VoIP calling — How it became popular in South Africa

Not so long ago, voice over internet protocol (VoIP) calling had a reputation for poor call quality. Advancements in network infrastructure and new technologies have helped it evolve to a point where it is overtaking traditional calling.

VoIP call quality is also expected to improve further as 5G becomes more accessible in South Africa.

According to Euphoria Telecom’s chief technology officer, Nic Laschinger, VoIP call quality has improved significantly over the past decade from a point where it was associated with poor quality to overtaking traditional calling.

“Voice call quality on VoIP and mobile calls in South Africa has progressed to the point where digital calling has largely overtaken analogue channels in both the commercial and residential markets,” Laschinger said.

“We think nothing today of making a WhatsApp voice call, something that even a few years ago would have been buggy and frustrating, for example.”

Laschinger attributes the improvements to better technologies, higher speeds, and lower network latency.

“A combination of all of these has driven improved voice call quality,” he said. “Mostly, this is attributable to better connectivity being available in the broadband landscape.”

Laschinger explained that call quality over Wi-Fi networks is expected to improve further as 5G becomes more accessible in the country.

“More and better quality bandwidth has enabled improved call quality even over WiFi networks. This improvement will continue as 5G rollouts accelerate and fibre completely overtakes its older copper competitors,” he said.

He explained that VoIP telephony providers put a lot of time and development effort into their systems to provide better call quality, which is affected mainly by bandwidth.

Laschinger added that Euphoria Telecom recommends specific minimum speeds to its clients to ensure a quality experience.

Nic Laschinger, chief technology officer at Euphoria Telecom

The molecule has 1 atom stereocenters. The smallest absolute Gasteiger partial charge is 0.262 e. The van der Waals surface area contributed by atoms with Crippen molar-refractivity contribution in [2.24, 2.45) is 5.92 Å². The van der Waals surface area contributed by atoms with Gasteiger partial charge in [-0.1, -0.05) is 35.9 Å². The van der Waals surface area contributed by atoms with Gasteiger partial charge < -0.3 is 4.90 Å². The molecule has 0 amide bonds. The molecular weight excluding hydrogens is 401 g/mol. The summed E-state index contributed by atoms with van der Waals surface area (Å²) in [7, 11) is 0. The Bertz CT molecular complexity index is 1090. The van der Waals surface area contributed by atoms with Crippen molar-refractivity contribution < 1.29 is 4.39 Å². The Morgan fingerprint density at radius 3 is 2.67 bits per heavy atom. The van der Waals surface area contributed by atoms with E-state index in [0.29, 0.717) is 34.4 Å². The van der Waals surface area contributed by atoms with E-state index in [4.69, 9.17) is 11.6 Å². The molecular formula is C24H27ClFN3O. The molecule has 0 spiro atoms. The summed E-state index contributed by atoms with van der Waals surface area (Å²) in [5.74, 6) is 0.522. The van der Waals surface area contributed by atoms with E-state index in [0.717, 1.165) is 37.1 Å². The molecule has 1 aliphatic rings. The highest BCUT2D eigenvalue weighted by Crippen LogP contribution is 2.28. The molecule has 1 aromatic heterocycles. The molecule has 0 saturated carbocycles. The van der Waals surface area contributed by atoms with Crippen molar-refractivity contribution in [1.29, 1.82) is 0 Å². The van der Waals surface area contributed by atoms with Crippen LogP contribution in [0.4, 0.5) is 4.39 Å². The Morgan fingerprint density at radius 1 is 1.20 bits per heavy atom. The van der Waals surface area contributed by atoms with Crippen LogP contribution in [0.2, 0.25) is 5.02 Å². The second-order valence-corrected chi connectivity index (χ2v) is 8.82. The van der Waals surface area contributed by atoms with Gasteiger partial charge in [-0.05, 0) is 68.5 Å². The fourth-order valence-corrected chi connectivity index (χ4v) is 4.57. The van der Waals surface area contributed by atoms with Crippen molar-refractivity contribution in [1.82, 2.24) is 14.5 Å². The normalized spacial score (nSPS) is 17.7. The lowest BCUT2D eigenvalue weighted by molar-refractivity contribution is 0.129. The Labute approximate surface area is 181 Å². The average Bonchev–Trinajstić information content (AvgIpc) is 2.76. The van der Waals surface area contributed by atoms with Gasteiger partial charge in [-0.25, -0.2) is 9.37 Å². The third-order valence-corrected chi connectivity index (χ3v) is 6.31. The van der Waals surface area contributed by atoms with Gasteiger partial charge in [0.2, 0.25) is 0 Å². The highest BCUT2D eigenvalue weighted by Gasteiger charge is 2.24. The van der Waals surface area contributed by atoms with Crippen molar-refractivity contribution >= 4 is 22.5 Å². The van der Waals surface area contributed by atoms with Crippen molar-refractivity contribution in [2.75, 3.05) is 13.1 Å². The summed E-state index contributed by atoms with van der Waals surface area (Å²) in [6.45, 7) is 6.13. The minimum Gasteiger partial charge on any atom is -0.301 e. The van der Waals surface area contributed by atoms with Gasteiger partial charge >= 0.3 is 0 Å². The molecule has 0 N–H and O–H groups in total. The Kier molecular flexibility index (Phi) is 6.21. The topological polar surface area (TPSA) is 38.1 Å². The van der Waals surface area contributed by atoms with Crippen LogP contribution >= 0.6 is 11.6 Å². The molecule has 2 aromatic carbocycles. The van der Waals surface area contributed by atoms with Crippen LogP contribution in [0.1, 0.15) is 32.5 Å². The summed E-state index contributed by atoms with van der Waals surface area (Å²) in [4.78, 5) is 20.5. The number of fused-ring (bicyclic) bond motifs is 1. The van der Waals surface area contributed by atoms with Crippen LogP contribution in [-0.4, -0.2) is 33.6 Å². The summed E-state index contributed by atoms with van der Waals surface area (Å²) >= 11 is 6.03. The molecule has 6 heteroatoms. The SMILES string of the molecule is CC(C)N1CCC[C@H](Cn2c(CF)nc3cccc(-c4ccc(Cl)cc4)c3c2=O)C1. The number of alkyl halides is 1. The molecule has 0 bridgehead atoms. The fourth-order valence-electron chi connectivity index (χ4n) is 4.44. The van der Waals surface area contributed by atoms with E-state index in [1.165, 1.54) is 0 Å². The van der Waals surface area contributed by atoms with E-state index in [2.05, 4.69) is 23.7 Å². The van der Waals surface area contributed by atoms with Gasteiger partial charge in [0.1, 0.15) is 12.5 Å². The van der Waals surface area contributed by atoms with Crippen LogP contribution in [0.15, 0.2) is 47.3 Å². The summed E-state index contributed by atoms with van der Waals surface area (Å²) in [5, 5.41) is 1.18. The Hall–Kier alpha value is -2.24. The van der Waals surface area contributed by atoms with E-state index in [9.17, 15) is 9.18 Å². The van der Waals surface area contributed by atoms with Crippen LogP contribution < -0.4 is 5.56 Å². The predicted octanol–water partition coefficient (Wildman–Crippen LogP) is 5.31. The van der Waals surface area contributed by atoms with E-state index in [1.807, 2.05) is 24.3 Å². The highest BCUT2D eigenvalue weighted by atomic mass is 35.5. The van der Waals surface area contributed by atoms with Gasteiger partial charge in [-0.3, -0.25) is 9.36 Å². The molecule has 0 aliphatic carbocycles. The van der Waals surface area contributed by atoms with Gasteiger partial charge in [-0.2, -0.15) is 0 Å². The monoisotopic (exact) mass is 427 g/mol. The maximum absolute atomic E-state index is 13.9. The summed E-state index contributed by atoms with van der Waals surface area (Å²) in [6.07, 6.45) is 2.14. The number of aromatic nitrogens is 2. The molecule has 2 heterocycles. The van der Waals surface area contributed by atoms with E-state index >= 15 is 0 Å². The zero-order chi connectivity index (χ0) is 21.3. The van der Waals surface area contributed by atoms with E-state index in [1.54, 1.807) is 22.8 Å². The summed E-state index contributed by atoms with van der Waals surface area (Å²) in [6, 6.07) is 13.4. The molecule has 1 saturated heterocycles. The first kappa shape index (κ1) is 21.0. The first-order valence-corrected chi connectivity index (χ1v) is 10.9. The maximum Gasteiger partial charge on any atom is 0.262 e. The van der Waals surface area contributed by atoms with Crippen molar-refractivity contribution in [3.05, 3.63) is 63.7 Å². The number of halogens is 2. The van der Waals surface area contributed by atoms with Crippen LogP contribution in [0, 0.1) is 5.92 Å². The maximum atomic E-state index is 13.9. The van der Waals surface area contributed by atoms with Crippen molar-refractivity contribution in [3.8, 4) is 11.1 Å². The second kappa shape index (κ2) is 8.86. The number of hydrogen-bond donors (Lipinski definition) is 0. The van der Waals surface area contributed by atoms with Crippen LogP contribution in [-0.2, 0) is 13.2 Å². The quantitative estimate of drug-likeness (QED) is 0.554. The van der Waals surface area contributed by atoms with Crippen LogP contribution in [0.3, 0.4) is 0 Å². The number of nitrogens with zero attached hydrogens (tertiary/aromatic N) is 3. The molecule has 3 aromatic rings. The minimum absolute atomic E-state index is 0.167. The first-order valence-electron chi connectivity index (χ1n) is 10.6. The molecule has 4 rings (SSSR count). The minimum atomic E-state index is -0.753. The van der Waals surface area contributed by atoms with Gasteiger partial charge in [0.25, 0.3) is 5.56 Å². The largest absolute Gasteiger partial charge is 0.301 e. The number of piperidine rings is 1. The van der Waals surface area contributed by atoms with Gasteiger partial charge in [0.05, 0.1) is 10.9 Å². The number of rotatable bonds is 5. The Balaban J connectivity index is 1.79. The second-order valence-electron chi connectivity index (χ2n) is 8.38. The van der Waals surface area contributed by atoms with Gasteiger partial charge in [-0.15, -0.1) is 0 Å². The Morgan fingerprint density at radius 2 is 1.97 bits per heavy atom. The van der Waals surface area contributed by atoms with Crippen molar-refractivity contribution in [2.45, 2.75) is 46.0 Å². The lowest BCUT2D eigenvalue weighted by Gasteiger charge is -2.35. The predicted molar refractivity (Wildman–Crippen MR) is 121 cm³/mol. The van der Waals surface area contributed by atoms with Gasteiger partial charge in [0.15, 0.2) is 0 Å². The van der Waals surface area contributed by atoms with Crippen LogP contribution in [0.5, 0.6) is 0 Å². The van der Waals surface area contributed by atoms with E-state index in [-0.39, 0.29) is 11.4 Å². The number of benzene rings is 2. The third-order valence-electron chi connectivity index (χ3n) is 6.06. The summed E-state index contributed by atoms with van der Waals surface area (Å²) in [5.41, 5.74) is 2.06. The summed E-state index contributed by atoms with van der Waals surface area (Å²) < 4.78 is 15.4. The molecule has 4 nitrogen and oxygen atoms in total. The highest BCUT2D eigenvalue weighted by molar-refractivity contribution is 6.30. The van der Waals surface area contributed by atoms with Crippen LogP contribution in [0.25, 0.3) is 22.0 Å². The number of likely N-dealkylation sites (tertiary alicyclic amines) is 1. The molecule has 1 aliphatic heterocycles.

“This is affected by bandwidth, and we do recommend certain minimum bandwidth speeds as a result, but as far as we can, we ensure our systems provide a quality experience across the board,” he said.

Andrew King, Vox Telecom’s head of voice, visual comms, and gaming, told MyBroadband that the improvement in voice quality over the years could be attributed to advances in two aspects of quality VoIP service delivery — last-mile connectivity and operator network infrastructure.

“Some years back, last-mile connectivity options were limited, and link speeds were insufficient to carry voice dependably,” King said.

“A quality VoIP experience over the last mile is dependent on minimising packet loss, jitter and latency.”

King explained that the exponential growth of fibre availability in South Africa helped address these issues.

He also said that Vox’s customers could prioritise voice traffic over less time-dependent internet traffic with voice-specific quality of service (QoS) configurations available on carrier-grade routers.

“Vox has developed proprietary QoS configurations on both fibre-to-the-home and fibre-to-the-business last miles to prioritise and shield voice and other real-time traffic — such as video calls,” King said.

“This QoS ensures that participants in person-to-person and group calls enjoy professional voice and video call quality, no matter what other traffic is traversing the home or business network.”

He explained that, while last-mile connectivity is critical, a stable core voice network is also required to deliver reliable voice services.

“Core networks designed with a conservative capacity planning approach, and that are redundant from both a routing and power perspective they will typically provide a quality backbone on which to deliver a reliable voice service,” he said.

“With QoS technologies implemented within the voice network, our customer traffic is prioritised over all our local, national and international networks.”

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VoIP calling — How it became popular in South Africa